JPL-Caltech/Arizona State Univ./Space Systems Loral/Peter Rubin/NASA
Nothing conveys the excitement of space exploration like pictures from another planet. Now
So when the first person walks on Mars, the live video should be far better than what the world saw when Neil Armstrong stepped onto the moon.
As the name suggests, the system used laser light to transmit a video from the moon to Earth in real time.
Using light to transmit information at high speeds is nothing new. You might have fiber optic cables carrying the Internet to your house. But in space, light doesn’t travel by cable. A laser is used to send the light signals.
Sending a signal from the moon is one thing. Sending one from Mars is much harder.
“The biggest challenges, by far, have to do with distance,” says Kevin Kelly, CEO of LGS Innovations in Herndon, Va., just outside Washington, D.C. The moon is only about 240,000 miles from Earth. Mars is on average 140 million miles away.
Sending Data From Mars To Earth
This theoretical animation depicts a satellite using lasers to relay data from Mars to Earth.
From Mars, Earth appears as a small dot. “Keeping [a laser] pointed in the right direction and receiving a strong signal is going to be a physics challenge for sure,” Kelly says.
There’s one curious problem when pointing a laser from such a great distance. Even travelling at the speed of light, a laser beam can take as long as 20 minutes to go from the Earth to Mars.
“You may receive the signal from the Earth, but you can just point back in the direction that you got the signal from,” says David Israel, principal investigator on NASA’s Laser Communications Relay Demonstration mission.
Because by the time your transmission gets to where the Earth is, the Earth has moved out of the beam. You have to point it to where the Earth is going to be when the light signal arrives. This “point ahead” system is like throwing a pass to a receiver in football. If the receiver is running down the field, the quarterback has to throw it to where the receiver is going to be when the ball gets there.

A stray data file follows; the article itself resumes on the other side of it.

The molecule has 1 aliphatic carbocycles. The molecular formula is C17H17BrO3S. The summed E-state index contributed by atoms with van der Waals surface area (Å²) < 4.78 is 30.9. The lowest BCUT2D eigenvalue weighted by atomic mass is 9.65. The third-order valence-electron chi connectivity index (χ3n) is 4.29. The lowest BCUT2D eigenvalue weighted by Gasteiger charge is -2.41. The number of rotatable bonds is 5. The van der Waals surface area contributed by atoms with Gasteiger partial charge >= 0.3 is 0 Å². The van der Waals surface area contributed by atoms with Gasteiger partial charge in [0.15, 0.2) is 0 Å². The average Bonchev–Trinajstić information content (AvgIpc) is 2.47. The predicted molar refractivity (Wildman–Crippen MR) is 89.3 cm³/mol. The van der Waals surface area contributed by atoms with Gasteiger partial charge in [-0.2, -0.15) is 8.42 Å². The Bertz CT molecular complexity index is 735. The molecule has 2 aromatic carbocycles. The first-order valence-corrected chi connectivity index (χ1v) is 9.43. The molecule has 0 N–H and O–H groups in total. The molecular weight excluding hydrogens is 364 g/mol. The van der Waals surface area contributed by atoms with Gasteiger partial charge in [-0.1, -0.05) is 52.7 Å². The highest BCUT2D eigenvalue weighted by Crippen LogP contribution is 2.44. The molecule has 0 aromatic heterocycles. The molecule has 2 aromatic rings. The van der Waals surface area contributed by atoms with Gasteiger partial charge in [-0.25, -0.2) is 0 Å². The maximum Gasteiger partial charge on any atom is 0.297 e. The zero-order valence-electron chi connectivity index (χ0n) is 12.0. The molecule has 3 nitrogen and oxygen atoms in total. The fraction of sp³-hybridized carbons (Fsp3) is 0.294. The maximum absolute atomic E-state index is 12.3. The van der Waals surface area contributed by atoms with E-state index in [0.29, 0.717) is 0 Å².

One of the challenges of deep space laser communications is capturing all the light that’s sent. To do that, NASA will be using the historic 200-inch Hale telescope on Mt. Palomar in California. The captured light will go into a detector that’s being built at NASA’s Jet Propulsion Laboratory in Pasadena.
The detectors can measure a single photon of light. “With these detectors we can detect these very faint signals that are going to coming back from this laser transmitter,” says JPL physicist Matt Shaw.
NASA’s not just interested in using laser communication from deep space. Laser systems can transmit much more data than a radio signal, so they could replace traditional radios on spacecraft.
At MIT’s Lincoln Laboratory, engineers are building a miniature system they’re planning to send into low Earth orbit space next year.
“The data rates that we’re aiming for this demonstration are 200 gigabits per second, 200 billion bits per second,” says Brian Robinson, associate group leader of the optical communications technology group at the lab.
And with a laser in low Earth orbit, you don’t need a big telescope to capture the photons. “Between 4 to 8 inches,” he says, “maybe as large as a foot. In other words, about the size of a hobbyist’s telescope.”
Using light to transmit data and video may be the future of space communications, but it’s actually quite an old idea. Alexander Graham Bell, the inventor who brought us the telephone, built something called the photophone in the 1880s that transmitted sound using light from the sun.
“Bell demonstrated it right here in Washington, D.C., between a laboratory that was on the roof of a school just near the White House over to his laboratory that was just a few blocks away,” says LGS Innovations’ Kelly.
Talk about an inventor ahead of his time.
NASA plans to launch its new deep space laser communication system in 2022.